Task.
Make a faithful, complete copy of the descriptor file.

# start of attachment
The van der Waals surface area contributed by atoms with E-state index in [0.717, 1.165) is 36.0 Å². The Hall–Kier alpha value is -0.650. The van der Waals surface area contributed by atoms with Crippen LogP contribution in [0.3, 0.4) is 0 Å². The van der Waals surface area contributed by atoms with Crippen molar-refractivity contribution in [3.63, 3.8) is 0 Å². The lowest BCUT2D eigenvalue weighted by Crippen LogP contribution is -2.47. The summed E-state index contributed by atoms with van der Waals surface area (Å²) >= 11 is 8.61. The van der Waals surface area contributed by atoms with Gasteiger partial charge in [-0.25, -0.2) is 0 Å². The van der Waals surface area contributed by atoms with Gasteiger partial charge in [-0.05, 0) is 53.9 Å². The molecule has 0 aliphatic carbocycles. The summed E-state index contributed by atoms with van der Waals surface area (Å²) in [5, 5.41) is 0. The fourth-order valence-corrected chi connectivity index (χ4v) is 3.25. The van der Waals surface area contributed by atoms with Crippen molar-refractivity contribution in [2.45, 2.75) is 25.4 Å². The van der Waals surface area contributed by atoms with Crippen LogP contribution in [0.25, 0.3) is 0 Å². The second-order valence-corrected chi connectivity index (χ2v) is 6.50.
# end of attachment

The van der Waals surface area contributed by atoms with E-state index in [0.717, 1.165) is 36.0 Å². The Hall–Kier alpha value is -0.650. The van der Waals surface area contributed by atoms with Crippen LogP contribution in [0.3, 0.4) is 0 Å². The van der Waals surface area contributed by atoms with Crippen molar-refractivity contribution in [3.63, 3.8) is 0 Å². The lowest BCUT2D eigenvalue weighted by Crippen LogP contribution is -2.47. The summed E-state index contributed by atoms with van der Waals surface area (Å²) >= 11 is 8.61. The van der Waals surface area contributed by atoms with Gasteiger partial charge in [-0.25, -0.2) is 0 Å². The van der Waals surface area contributed by atoms with Gasteiger partial charge in [-0.05, 0) is 53.9 Å². The molecule has 0 aliphatic carbocycles. The summed E-state index contributed by atoms with van der Waals surface area (Å²) in [5, 5.41) is 0. The fourth-order valence-corrected chi connectivity index (χ4v) is 3.25. The van der Waals surface area contributed by atoms with Crippen molar-refractivity contribution in [2.45, 2.75) is 25.4 Å². The van der Waals surface area contributed by atoms with Crippen LogP contribution in [0.25, 0.3) is 0 Å². The second-order valence-corrected chi connectivity index (χ2v) is 6.50.